The Homeland Security spokesman acknowledged that it was rare for a law enforcement agency to make such a public announcement, but the computer owner is an older man who volunteers with a local charity that suspended him after learning of the warrant and suspicions, which were widely published in Montana. Local agents asked the regional spokesman to speak out to clear his name. “The agents in Montana saw an injustice was occurring and wanted to make it right,” the InterLake reports.

The computer owner and his wife were questioned extensively, separately and together, for several hours. More details on the investigation and its toll on the couple in the InterLake article.

(Photo: Flathead Lake in winter, by Leslie)

 

On the move …

Sometime soon, probably next week, my two websites will become one, at www.LeslieBudewitz.com, and this blog will be found on that site. I’m hoping to keep the address www.LawandFiction.com/blog, so your favorites and bookmarks will still work, but if you subscribe to the blog, through Feedburner or RSS, you may need to re-subscribe. The website and blog may be down for a day or two while I move hosts.

Please keep this message so you can find me in my new on-line home—I love keeping in touch, and hope you do, too!

Leslie

Let the party begin!

Champagne

 

It’s that time of year again: Book Launch! For the next two or three weeks, my fiction side will take over — but don’t worry. My Tuesday legal posts and Saturday writing quotes will continue.

And if you’re in western Montana, do join Mr. Right and me for the Launch Party, Friday, June 27, from 5 to 8, at the fabulous Frame of Reference Gallery in Bigfork. More than a dozen artists have created wonderful new pieces for the 2d Bigfork in Paint & Print exhibit, and they’ll be on hand during the opening reception, where I’ll be signing books and the Prosecco will be flowing!

CrimeRib_CV.inddHere’s where you can find me on line this week:

Sunday, June 22: Mystery Lovers’ Kitchen, with an excerpt from Crime Rib, and a recipe for Cabernet-chocolate sauce — EZ-PZ, as Erin would say, and perfect over ice cream. Or pound cake or cheese cake or angel food cake, or fruit.

Monday, June 23: Lisa K’s Book Reviews, an interview with a chance to win a copy of either Death al Dente OR Crime Rib.

Friday, June 27: Killer Characters: Where the Characters Do the Talking. An excerpt from Crime Rib, and a give-away. In fact, Killer Characters is sponsoring  the Cozy Days of Summer Contest! Every day in June and July, leave a comment for a chance to win a book from that day’s author!

Saturday, June 28: The Debutante Ball, a fun interview.

Sunday, June 29, a two-fer: On Jungle Red Writers, I’ll be talking about the Food Lovers’ Bookshelf—some of my favorite recent reads in “kitchen lit.” And on Shelley’s Book Case, I’m naming names, talking about how I name my characters.

And if you’re a member of Goodreads, my publisher Berkley Prime Crime is providing TWENTY-FIVE copies of Crime Rib for a giveaway, open until July 15.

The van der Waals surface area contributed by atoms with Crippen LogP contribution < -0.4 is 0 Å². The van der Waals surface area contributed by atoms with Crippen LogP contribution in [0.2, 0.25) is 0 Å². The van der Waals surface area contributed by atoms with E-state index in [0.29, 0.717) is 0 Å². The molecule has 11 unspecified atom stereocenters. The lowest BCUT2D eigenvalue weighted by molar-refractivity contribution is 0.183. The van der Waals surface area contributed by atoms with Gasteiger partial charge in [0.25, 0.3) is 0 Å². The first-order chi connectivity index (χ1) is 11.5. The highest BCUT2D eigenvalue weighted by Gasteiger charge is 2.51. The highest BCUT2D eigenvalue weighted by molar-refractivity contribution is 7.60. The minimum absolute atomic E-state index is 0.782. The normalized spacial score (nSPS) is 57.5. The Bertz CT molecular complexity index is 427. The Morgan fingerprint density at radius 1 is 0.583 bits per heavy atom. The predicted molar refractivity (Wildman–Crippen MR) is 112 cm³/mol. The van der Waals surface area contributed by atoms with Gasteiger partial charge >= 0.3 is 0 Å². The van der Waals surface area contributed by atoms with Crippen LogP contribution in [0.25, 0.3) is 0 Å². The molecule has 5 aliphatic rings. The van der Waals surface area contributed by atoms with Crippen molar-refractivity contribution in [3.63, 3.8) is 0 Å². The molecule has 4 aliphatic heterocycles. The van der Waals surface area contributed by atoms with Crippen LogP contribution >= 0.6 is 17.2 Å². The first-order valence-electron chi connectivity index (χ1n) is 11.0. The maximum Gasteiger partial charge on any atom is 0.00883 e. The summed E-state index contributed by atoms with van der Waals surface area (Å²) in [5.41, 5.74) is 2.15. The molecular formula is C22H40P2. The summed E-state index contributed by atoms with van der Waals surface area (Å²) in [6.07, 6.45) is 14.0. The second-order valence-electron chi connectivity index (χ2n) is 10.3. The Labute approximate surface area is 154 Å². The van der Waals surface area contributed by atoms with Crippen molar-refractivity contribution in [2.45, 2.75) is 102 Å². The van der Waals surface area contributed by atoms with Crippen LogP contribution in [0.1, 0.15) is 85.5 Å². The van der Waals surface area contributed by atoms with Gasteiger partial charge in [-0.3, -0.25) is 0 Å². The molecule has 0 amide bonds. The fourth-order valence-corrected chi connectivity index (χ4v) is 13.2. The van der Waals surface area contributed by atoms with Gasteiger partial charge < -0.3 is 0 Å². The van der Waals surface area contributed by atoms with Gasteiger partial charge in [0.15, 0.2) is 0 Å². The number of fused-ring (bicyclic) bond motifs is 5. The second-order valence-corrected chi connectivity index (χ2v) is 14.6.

Finally, two fun print appearances to share this week: A delightful interview with Vince Devlin of  the Missoulian, and my regular column in 406 Woman magazine (scroll to p. 40), featuring an excerpt, a yummy summer steak recipe that plays a key role in Crime Rib, and the story of how Mr. Right and I created it!

Thanks for joining me on this journey!

Leslie 

 

Electronic court filing—one more complication to sleuthing

flathead-kalispell-courthouseBefore you send your fictional lawyer or legal assistant to the courthouse to file those papers, check whether your story state allows electronic court filing. Some even require it, as the federal courts do.

Now, that doesn’t mean that all filings are visible online. In the federal courts, the PACER system (short for Public Access to Court Electronic Records) provides access to all case and docket information filings by parties and the bankruptcy, district, and appellate courts, including the Supreme Court. Users must register, but need not be lawyers. A small fees is charged — 10 cents a page, capped at $3 a document, with charges under $15/quarter waived — to cover the costs of running the system. Here’s what’s available, according to the system website:

“PACER provides access to federal case information nationwide. The PACER system offers quick, accurate information about current federal cases. You can obtain:

  • A listing of all parties and participants including judges, attorneys and trustees
  • A compilation of case related information such as cause of action, nature of suit and dollar demand
  • A chronology of dates of case events entered in the case record
  • A claims registry
  • A listing of new cases each day in all courts
  • Written judicial opinions
  • Judgments or case status”

In some jurisdictions, the pleadings themselves may be available through PACER; each court maintains its own database, and systems differ. Information is available in real time, because of the mandatory ECF or Electronic Court Filing system.

In Montana, the Supreme Court and a handful of districts will begin a pilot program in 2014, to switch from paper to electronic filing, using an electronic file manager similar to the federal system. Rules and manuals are still being developed. Because filings often contain confidential information, access will be limited to judges, attorneys, and court staff; the public will have to go to the court to read files, to limit dissemination of confidential information online. Washington and many other states already use similar systems. Be aware that they vary, and don’t always include lower courts such as justice and municipal courts, where parties often represent themselves.